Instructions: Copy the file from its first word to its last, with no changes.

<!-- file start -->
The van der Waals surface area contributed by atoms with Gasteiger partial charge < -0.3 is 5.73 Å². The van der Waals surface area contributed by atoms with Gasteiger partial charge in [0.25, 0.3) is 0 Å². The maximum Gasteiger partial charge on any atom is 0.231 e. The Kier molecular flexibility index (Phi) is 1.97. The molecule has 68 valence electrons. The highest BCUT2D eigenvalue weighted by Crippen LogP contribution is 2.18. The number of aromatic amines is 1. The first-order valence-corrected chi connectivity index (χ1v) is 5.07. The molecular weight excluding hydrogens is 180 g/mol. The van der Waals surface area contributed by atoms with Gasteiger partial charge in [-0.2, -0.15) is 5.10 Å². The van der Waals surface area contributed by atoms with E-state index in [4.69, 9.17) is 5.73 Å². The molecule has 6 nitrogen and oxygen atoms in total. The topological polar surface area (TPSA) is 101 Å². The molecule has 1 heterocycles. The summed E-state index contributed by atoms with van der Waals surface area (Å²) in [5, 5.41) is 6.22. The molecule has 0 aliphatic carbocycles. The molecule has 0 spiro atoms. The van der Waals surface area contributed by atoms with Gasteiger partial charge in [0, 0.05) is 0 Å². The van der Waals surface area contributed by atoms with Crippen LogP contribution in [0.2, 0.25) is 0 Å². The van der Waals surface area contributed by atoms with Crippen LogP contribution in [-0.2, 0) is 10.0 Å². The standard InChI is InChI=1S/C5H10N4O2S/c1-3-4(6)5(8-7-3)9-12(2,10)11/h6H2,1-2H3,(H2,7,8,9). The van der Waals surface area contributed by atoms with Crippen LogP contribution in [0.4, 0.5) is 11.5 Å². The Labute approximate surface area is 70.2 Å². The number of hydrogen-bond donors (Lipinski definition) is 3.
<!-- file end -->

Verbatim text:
The van der Waals surface area contributed by atoms with Gasteiger partial charge < -0.3 is 5.73 Å². The van der Waals surface area contributed by atoms with Gasteiger partial charge in [0.25, 0.3) is 0 Å². The maximum Gasteiger partial charge on any atom is 0.231 e. The Kier molecular flexibility index (Phi) is 1.97. The molecule has 68 valence electrons. The highest BCUT2D eigenvalue weighted by Crippen LogP contribution is 2.18. The number of aromatic amines is 1. The first-order valence-corrected chi connectivity index (χ1v) is 5.07. The molecular weight excluding hydrogens is 180 g/mol. The van der Waals surface area contributed by atoms with Gasteiger partial charge in [-0.2, -0.15) is 5.10 Å². The van der Waals surface area contributed by atoms with E-state index in [4.69, 9.17) is 5.73 Å². The molecule has 6 nitrogen and oxygen atoms in total. The topological polar surface area (TPSA) is 101 Å². The molecule has 1 heterocycles. The summed E-state index contributed by atoms with van der Waals surface area (Å²) in [5, 5.41) is 6.22. The molecule has 0 aliphatic carbocycles. The molecule has 0 spiro atoms. The van der Waals surface area contributed by atoms with Gasteiger partial charge in [0, 0.05) is 0 Å². The van der Waals surface area contributed by atoms with Crippen LogP contribution in [0.2, 0.25) is 0 Å². The van der Waals surface area contributed by atoms with Crippen LogP contribution in [-0.2, 0) is 10.0 Å². The standard InChI is InChI=1S/C5H10N4O2S/c1-3-4(6)5(8-7-3)9-12(2,10)11/h6H2,1-2H3,(H2,7,8,9). The van der Waals surface area contributed by atoms with Crippen LogP contribution in [0.4, 0.5) is 11.5 Å². The Labute approximate surface area is 70.2 Å². The number of hydrogen-bond donors (Lipinski definition) is 3.